The Northwest heroes who stepped up as chaos reigned in Las Vegas

In the wake of the Las Vegas massacre, stories are surfacing about brave men and women who helped people who were wounded in a mass shooting at the Route 91 Harvest Festival.

It’s a glimmer of light in the darkness as America remembers the 59 people killed and awaits for the recovery of 527 injured individuals.

People from the northwest are among the survivors, victims, and heroes.

>> Read about the northwest survivors and victims here 

Here’s a look at who stay behind to help after a gunman fired hundreds of rounds from his Mandalay Bay hotel room into a crowd of more than 22,000 people.

Tacoma doctor told wife to run while he stayed to help Las Vegas victims

When shots rang out, Dr. James Sebesta did not run. He stayed behind with panicked people in the crowd to treat their wounds.

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“When shots fired he looked at his wife and told her to get out with their friends to safety and he would meet them back at the hotel,” his sister-in-law Crystal Graham wrote.

“He, in the midst of chaos and fearful, went out and started finding the wounded and medically helping them … He carried victims to safety. He carried bodies of those victims that didn't make it off the field," she wrote.

Read his full story here.

Former Snohomish County Firefighter commandeered ambulance to save Las Vegas shooting victims

As a former firefighter and an EMT in Snohomish County, Scott Pettersen thought he'd seen nearly every kind of emergency.

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But Pettersen said nothing could have prepared him for the challenges he faced in a hail of gunfire in Las Vegas Sunday night. He was suddenly focused on getting his girlfriend and a family with small children away from the concert grounds to find a place where they could survive.

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Desperate for shelter, they found a Las Vegas ambulance without a crew inside.

"I ran to this aid car, and with my background, I know they're always unlocked," he said. "So, I told the family with the kids to get in the back and I shut the side door. I opened the back doors, and the second I opened them, there was already four people wounded there, waiting."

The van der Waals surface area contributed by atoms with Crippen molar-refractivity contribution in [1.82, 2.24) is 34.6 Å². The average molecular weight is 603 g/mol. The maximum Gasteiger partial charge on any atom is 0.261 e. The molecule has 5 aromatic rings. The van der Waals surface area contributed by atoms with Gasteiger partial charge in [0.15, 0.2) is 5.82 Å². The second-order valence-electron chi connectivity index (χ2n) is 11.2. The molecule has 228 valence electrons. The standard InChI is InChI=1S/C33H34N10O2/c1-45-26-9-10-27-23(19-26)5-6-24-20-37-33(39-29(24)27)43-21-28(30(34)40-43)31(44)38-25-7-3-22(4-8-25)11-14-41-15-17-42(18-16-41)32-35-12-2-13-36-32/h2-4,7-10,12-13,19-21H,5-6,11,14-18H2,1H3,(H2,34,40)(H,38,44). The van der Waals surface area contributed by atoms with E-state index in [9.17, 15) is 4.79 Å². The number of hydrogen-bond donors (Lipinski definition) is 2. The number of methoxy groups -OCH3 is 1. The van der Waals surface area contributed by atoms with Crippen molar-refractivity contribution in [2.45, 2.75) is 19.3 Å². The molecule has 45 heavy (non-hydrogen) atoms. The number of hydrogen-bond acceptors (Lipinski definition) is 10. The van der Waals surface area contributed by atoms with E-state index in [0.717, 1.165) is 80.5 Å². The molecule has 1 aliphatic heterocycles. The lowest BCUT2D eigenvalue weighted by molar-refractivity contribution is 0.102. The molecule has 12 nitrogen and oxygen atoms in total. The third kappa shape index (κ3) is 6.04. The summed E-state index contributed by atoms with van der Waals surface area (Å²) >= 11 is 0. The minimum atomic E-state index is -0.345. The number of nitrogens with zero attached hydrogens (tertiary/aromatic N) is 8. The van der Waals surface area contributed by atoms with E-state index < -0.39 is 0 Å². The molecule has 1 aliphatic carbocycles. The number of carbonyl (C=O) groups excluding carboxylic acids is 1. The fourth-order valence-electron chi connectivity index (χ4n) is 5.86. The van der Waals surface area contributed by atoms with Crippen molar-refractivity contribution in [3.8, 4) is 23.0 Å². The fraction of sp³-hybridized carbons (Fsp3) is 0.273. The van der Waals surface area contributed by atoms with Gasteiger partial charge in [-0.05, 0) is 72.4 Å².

Pettersen guessed the ambulance's crew was likely working on victims in the grounds. So, while bullets were still flying, he went to work on people running to the ambulance for help.

"I grabbed gauze, grabbed bandages and started wrapping a guy up, and another guy came up who was shot in the back, and I started wrapping him," he said. Then, two seconds later, a woman arrived who was shot in the back of her leg followed by a man with a shoulder wound, followed by a woman with a neck wound.

"It didn't stop," he said.

Pettersen lost track of how many he and an off-duty police officer treated. He estimates it could be more than two-dozen.

Read his full story here.

Redmond teen calms mother in panicked crowd 

Acts of heroism come in all forms. Claire Wick, 14, and her mother, Tracy, were near the front of the stage when gunfire stared.

They thought it was the sound of people stepping on beer cans. That quickly changed when a man next to them was hit.

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The daughter and mother ran to an awning, but they still weren't safe.
Clarie was able to keep her mother calm, when Tracy thought she couldn't run any more.

"She was going 'Mom, you have to run.' I was going, 'I don't think I can' and she was like 'No, you run!'" Tracy said. "She was amazing, in control, way calmer than I was."

The pair ran past other people who had been shot, who they said were clearly already dead. They eventually took shelter in an airport hangar.

Bremerton couple and friend risk lives to help during Vegas shooting

A Bremerton couple and their friend risked their lives to help the wounded during the Las Vegas shooting, according to the Kitsap Daily News.

The couple, Ali and Nick Pendergrass, and their friend, Alicia Hounsley, were at the music festival when gunfire started.

Nick, a firefighter at Naval Base Kitsap, started helping people over a fence to flee to safety, the Kitsap Daily News reports.

From the Kitsap Daily News: ‘“Just watching my husband pulling these people over the fence just snapped me out of it,” Ali said. “I was instantly calm and went, ‘Oh, my God, we need to get people over this fence, that’s the only way for them to get out.’ And I ran back over to the fence and me and my friend Alicia started pulling people over the fence as fast as we could.”’

Among those they helped was a pregnant woman, who they lifted over the fence, trying to protect her stomach.

Ali also helped transport gunshot victims to a nearby hospital in a borrowed truck. Read the whole story here.

If you know someone in the northwest who stepped up to help in the Las Vegas shooting, and would like to share their story, you can email us here.  

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